Saturday, January 25, 2014

Topic: Symposium, Ancient Greek --- Day 3/14

Walk: Mindful Body, Laurel Village
Distance: 2 miles and teach yoga

Ciwt recently went to a docent lecture on Ancient Greek art.
We all know something about Greek statues (eg, Venus di Milo)  and architecture .

But Ciwt did not know particulars about the ancient Greek symposium.  Since the FAM Greek art collection is homogeneous with most being symposium serving pieces, the lecture concentrated on that ancient greek social institution.

Associating the word 'symposium' with Plato, Socrates and modern conclaves of scientists and scholars, Ciwt has long assumed it to be an elite, erudite gathering.  And some symposia were. But in actuality, symposia were drinking parties, male drinking parties.  The men were served by slaves and male and female prostitutes were often present for 'entertainment.'  Each symposium was organized around a specific topic chosen by the host. Topics ranged from philosophical dialogues to the most mundane - sports, plays, subjects were off limits, and presumably symposium discussions that started at a noble level would often devolve into debauchery as huge kraters  of thick, potent though diluted wine sat in the middle of the symposium room (andr┼Źn) and participants' cups (kylix) were constantly refilled by pitchers (oenochoe) carried to them by slaves.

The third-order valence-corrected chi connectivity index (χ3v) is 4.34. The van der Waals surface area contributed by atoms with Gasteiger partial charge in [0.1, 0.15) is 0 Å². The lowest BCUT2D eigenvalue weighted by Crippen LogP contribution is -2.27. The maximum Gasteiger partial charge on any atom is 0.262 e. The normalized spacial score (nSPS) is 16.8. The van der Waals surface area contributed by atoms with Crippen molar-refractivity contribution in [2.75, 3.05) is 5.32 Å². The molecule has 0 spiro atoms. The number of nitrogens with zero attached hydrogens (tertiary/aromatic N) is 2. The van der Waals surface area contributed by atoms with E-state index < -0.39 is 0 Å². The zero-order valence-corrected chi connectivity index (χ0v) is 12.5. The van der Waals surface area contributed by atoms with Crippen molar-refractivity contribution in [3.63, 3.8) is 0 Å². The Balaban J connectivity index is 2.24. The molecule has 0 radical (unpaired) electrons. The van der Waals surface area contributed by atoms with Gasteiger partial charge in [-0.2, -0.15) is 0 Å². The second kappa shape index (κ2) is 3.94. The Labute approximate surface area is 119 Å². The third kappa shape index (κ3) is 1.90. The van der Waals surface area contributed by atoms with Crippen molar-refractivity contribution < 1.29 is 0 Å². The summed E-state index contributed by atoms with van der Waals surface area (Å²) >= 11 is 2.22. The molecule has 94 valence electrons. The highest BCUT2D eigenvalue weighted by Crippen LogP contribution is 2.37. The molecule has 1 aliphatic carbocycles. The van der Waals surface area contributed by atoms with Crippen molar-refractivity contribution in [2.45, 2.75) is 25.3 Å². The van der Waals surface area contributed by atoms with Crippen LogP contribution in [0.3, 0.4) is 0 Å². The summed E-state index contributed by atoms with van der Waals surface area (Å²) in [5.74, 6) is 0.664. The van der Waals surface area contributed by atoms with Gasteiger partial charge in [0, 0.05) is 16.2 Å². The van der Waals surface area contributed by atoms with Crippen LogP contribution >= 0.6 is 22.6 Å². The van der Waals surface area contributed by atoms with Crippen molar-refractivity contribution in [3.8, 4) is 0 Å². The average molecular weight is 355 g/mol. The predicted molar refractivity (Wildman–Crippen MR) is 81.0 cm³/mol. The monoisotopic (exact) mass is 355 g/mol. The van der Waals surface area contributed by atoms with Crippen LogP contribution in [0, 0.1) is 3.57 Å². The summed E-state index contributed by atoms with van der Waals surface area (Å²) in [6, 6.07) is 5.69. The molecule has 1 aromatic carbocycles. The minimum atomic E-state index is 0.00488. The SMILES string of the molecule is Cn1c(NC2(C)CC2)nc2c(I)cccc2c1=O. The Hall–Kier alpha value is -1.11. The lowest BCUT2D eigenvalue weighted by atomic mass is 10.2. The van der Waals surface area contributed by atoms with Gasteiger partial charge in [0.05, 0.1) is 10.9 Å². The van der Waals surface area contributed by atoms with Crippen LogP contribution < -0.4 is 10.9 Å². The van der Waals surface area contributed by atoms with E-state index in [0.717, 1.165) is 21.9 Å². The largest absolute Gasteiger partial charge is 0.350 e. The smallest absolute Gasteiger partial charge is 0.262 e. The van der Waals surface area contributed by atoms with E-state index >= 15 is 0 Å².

For a variety of reasons, many writers prefer to highlight the proper, aristocratic, structured nature of symposia.  The Metropolitan Museum for instance opens its Greek symposium discussion thusly: The Greek symposium was a male aristocratic activity, a tightly choreographed social gathering where men drank together, conversed, and enjoyed themselves in a convivial atmosphere.*  

But other writers paint a slightly different picture.  The article below is entitled Men Behaving Badly and points out that 'no one left a symposium entirely sober.'** Ciwt is inclined to believe this writer and others along this line - especially when looking at the paintings on the ancient Greek
 vessels which depicted symposium activities.     


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